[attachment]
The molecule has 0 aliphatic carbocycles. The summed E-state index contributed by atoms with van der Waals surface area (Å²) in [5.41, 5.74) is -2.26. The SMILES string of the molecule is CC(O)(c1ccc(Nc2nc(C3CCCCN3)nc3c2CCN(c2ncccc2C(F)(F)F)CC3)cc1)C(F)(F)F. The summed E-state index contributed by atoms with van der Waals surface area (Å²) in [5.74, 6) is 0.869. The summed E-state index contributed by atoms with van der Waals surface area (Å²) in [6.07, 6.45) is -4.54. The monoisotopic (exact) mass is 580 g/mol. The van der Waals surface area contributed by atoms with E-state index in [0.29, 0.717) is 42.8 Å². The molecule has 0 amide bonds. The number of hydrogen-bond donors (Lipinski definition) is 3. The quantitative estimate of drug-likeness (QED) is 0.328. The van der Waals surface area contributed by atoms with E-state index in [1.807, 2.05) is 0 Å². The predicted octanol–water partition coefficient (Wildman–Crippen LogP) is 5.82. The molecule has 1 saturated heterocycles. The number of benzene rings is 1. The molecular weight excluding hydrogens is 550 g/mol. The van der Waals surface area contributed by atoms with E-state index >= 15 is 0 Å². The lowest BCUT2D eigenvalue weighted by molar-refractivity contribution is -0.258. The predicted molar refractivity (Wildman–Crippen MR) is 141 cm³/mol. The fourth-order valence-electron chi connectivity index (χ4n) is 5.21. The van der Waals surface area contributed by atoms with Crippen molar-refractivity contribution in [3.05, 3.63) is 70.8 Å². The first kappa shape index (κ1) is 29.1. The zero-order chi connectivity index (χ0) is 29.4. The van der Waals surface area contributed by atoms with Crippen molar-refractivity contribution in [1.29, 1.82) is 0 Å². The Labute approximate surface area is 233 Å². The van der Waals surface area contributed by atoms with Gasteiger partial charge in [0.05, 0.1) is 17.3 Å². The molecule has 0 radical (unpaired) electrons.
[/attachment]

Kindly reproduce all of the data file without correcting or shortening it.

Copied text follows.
The molecule has 0 aliphatic carbocycles. The summed E-state index contributed by atoms with van der Waals surface area (Å²) in [5.41, 5.74) is -2.26. The SMILES string of the molecule is CC(O)(c1ccc(Nc2nc(C3CCCCN3)nc3c2CCN(c2ncccc2C(F)(F)F)CC3)cc1)C(F)(F)F. The summed E-state index contributed by atoms with van der Waals surface area (Å²) in [5.74, 6) is 0.869. The summed E-state index contributed by atoms with van der Waals surface area (Å²) in [6.07, 6.45) is -4.54. The monoisotopic (exact) mass is 580 g/mol. The van der Waals surface area contributed by atoms with E-state index in [0.29, 0.717) is 42.8 Å². The molecule has 0 amide bonds. The number of hydrogen-bond donors (Lipinski definition) is 3. The quantitative estimate of drug-likeness (QED) is 0.328. The van der Waals surface area contributed by atoms with E-state index in [1.807, 2.05) is 0 Å². The predicted octanol–water partition coefficient (Wildman–Crippen LogP) is 5.82. The molecule has 1 saturated heterocycles. The number of benzene rings is 1. The molecular weight excluding hydrogens is 550 g/mol. The van der Waals surface area contributed by atoms with E-state index >= 15 is 0 Å². The lowest BCUT2D eigenvalue weighted by molar-refractivity contribution is -0.258. The predicted molar refractivity (Wildman–Crippen MR) is 141 cm³/mol. The fourth-order valence-electron chi connectivity index (χ4n) is 5.21. The van der Waals surface area contributed by atoms with Crippen molar-refractivity contribution in [3.05, 3.63) is 70.8 Å². The first kappa shape index (κ1) is 29.1. The zero-order chi connectivity index (χ0) is 29.4. The van der Waals surface area contributed by atoms with Crippen molar-refractivity contribution in [1.29, 1.82) is 0 Å². The Labute approximate surface area is 233 Å². The van der Waals surface area contributed by atoms with Gasteiger partial charge in [0.05, 0.1) is 17.3 Å². The molecule has 0 radical (unpaired) electrons.